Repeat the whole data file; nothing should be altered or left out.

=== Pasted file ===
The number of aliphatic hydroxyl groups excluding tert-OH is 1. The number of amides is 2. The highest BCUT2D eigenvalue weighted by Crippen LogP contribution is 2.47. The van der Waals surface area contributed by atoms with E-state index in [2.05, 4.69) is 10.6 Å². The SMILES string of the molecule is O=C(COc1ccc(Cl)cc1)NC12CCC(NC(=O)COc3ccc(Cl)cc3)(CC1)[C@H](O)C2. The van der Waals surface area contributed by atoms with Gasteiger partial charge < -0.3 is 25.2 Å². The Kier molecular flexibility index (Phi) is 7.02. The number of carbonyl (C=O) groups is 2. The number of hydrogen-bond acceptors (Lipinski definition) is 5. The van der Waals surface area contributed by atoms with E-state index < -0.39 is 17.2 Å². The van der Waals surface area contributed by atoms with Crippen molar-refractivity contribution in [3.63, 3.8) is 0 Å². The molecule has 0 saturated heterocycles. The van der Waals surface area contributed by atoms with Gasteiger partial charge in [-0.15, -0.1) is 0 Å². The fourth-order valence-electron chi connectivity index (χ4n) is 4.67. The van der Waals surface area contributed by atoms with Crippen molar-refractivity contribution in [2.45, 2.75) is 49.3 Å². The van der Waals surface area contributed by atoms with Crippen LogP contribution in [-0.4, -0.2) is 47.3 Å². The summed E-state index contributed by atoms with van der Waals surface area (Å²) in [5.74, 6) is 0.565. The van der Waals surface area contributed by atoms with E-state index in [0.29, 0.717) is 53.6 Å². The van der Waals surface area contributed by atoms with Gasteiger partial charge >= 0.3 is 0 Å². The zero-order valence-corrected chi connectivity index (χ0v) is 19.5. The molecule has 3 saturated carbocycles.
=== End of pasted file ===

The number of aliphatic hydroxyl groups excluding tert-OH is 1. The number of amides is 2. The highest BCUT2D eigenvalue weighted by Crippen LogP contribution is 2.47. The van der Waals surface area contributed by atoms with E-state index in [2.05, 4.69) is 10.6 Å². The SMILES string of the molecule is O=C(COc1ccc(Cl)cc1)NC12CCC(NC(=O)COc3ccc(Cl)cc3)(CC1)[C@H](O)C2. The van der Waals surface area contributed by atoms with Gasteiger partial charge < -0.3 is 25.2 Å². The Kier molecular flexibility index (Phi) is 7.02. The number of carbonyl (C=O) groups is 2. The number of hydrogen-bond acceptors (Lipinski definition) is 5. The van der Waals surface area contributed by atoms with E-state index < -0.39 is 17.2 Å². The van der Waals surface area contributed by atoms with Crippen molar-refractivity contribution in [3.63, 3.8) is 0 Å². The molecule has 0 saturated heterocycles. The van der Waals surface area contributed by atoms with Gasteiger partial charge in [-0.15, -0.1) is 0 Å². The fourth-order valence-electron chi connectivity index (χ4n) is 4.67. The van der Waals surface area contributed by atoms with Crippen molar-refractivity contribution in [2.45, 2.75) is 49.3 Å². The van der Waals surface area contributed by atoms with Crippen LogP contribution in [-0.4, -0.2) is 47.3 Å². The summed E-state index contributed by atoms with van der Waals surface area (Å²) in [5.74, 6) is 0.565. The van der Waals surface area contributed by atoms with E-state index in [0.29, 0.717) is 53.6 Å². The van der Waals surface area contributed by atoms with Gasteiger partial charge >= 0.3 is 0 Å². The zero-order valence-corrected chi connectivity index (χ0v) is 19.5. The molecule has 3 saturated carbocycles.